When physicist Charles F. Brush advocated birth control as a means of the "betterment of the human stock" and population control, Schrembs condemned his remarks, saying, "In older times we referred to humans as the human race, but according to this foundation we are being classed with the animals on the farm, the cow, the horse, the mule...According to this foundation, I have no right to be born, for I am the youngest of 16 children and God bless my mother for every one of them!"[14]

He promoted the cause for canonization of Kateri Tekakwitha.[15]

When fan dancer Sally Rand rode in Cleveland's St. Patrick's Day parade in 1937 next to a float dedicated to the Virgin Mary, Schrembs declared, "I am deeply humiliated and ashamed...[Rand's] inclusion does not represent the mind of the great Irish people."[16]

Schrembs was given the personal title of Archbishop on March 25, 1939.[3] In 1940 he placed Holy Redeemer Church in Cleveland under interdict for refusing to accept his appointment as pastor.[17] During his tenure, he erected 27 parishes in Cleveland and 35 outside the city.

See also[edit]


  1. ^ a b c "Toledo (Ohio)". Catholic Encyclopedia.
  2. ^ St. Martin of Tours Catholic Church, Louisville, Kentucky Archived 2009-06-05 at the Wayback Machine in Louisville, Kentucky,
  3. ^ a b c d e f "Archbishop Joseph Schrembs".
  4. ^ St. Mary of the Assumption Church Archived January 5, 2009, at the Wayback Machine
  5. ^ "Pastors of St. Mary's", St. Mary Catholic Church, Grand Rapids, Michigan
  6. ^ Sylvania Franciscans
  7. ^ The Sisters of the Visitation, Toledo, Ohio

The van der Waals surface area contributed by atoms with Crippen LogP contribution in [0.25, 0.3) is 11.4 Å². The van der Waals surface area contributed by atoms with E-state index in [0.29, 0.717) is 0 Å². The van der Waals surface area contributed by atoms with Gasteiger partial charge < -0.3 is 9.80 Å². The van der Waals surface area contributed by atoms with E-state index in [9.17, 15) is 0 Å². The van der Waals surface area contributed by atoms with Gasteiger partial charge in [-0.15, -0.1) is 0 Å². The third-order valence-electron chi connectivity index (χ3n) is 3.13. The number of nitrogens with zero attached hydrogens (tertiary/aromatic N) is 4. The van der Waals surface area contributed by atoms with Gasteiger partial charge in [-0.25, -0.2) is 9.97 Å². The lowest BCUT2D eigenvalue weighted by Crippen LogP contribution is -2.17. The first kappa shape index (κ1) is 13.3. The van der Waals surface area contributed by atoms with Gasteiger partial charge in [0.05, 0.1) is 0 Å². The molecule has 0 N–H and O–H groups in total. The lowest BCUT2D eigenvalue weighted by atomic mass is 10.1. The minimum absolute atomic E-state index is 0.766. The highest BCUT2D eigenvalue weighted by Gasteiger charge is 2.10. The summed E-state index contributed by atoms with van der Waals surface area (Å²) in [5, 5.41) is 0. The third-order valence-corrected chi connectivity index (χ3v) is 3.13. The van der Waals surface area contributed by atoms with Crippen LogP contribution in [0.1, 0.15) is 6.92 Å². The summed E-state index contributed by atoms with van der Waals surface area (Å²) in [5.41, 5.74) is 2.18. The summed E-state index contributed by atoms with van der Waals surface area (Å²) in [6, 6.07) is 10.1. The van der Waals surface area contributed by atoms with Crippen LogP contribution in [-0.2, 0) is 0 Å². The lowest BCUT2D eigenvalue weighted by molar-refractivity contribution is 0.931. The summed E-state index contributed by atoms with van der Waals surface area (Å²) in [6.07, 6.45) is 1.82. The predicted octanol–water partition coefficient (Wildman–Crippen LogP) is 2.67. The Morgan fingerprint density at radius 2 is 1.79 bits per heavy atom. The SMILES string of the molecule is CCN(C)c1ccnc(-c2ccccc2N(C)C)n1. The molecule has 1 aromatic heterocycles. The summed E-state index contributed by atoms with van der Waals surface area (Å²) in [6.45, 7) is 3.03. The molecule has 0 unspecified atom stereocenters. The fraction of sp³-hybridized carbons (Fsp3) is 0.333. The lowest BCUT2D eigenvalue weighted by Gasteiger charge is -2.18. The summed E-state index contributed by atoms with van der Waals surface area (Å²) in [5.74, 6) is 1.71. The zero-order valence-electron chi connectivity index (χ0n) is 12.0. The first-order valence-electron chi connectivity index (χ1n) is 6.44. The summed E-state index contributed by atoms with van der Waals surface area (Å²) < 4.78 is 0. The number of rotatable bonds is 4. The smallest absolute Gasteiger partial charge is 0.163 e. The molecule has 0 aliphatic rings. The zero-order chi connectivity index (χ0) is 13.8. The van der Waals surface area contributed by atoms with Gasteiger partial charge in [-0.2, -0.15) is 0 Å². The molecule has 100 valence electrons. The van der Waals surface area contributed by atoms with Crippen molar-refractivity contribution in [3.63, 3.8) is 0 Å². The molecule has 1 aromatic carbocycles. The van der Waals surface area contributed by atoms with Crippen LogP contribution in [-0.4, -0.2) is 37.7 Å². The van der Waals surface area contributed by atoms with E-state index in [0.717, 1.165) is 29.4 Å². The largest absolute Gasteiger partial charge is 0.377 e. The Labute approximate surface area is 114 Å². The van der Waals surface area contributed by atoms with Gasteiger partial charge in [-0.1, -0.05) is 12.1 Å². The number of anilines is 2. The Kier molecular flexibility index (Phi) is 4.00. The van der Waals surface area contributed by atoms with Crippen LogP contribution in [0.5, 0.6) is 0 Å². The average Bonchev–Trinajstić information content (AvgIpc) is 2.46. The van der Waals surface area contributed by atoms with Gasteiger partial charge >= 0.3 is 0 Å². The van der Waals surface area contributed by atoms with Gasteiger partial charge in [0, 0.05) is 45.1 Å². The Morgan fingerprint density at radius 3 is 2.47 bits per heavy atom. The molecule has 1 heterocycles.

8. ^ "Bishop of Toledo Demands That Something Be Done In Mexico", The New York Times September 28, 1914
  9. ^ Poluse, Martin. "Archbishop Joseph Schrembs's Battle to Obtain Public Assistance for the Parochial Schools of Cleveland during the Great Depression", The Catholic Historical Review, vol.83, no. 3, July 1997
  10. ^ The Elevator Constructor, Volumes 15-16, p.14, International Union of Elevator Constructors., 1918
  11. ^ "Milestones". TIME Magazine. 1945-11-12.
  12. ^ Official Report of the Proceedings of the Eighteenth Republican National Convention, published by the Republican National Committee (1924), pp. 125-26
  13. ^ "Saint's Body". TIME Magazine. 1925-08-03.
  14. ^ "Better Babies". TIME Magazine. 1928-07-02.
  15. ^ "Saintly Causes". TIME Magazine. 1935-11-18.
  16. ^ "People". TIME Magazine. 1937-03-29.
  17. ^ "Interdict". TIME Magazine. 1940-03-04.

External links[edit]

Episcopal succession[edit]

Catholic Church titles
Preceded by
John Patrick Farrelly
Bishop of Cleveland
Succeeded by
Edward Francis Hoban
Preceded by
Bishop of Toledo
Succeeded by
Samuel Stritch
Preceded by
Auxiliary Bishop of Grand Rapids
Succeeded by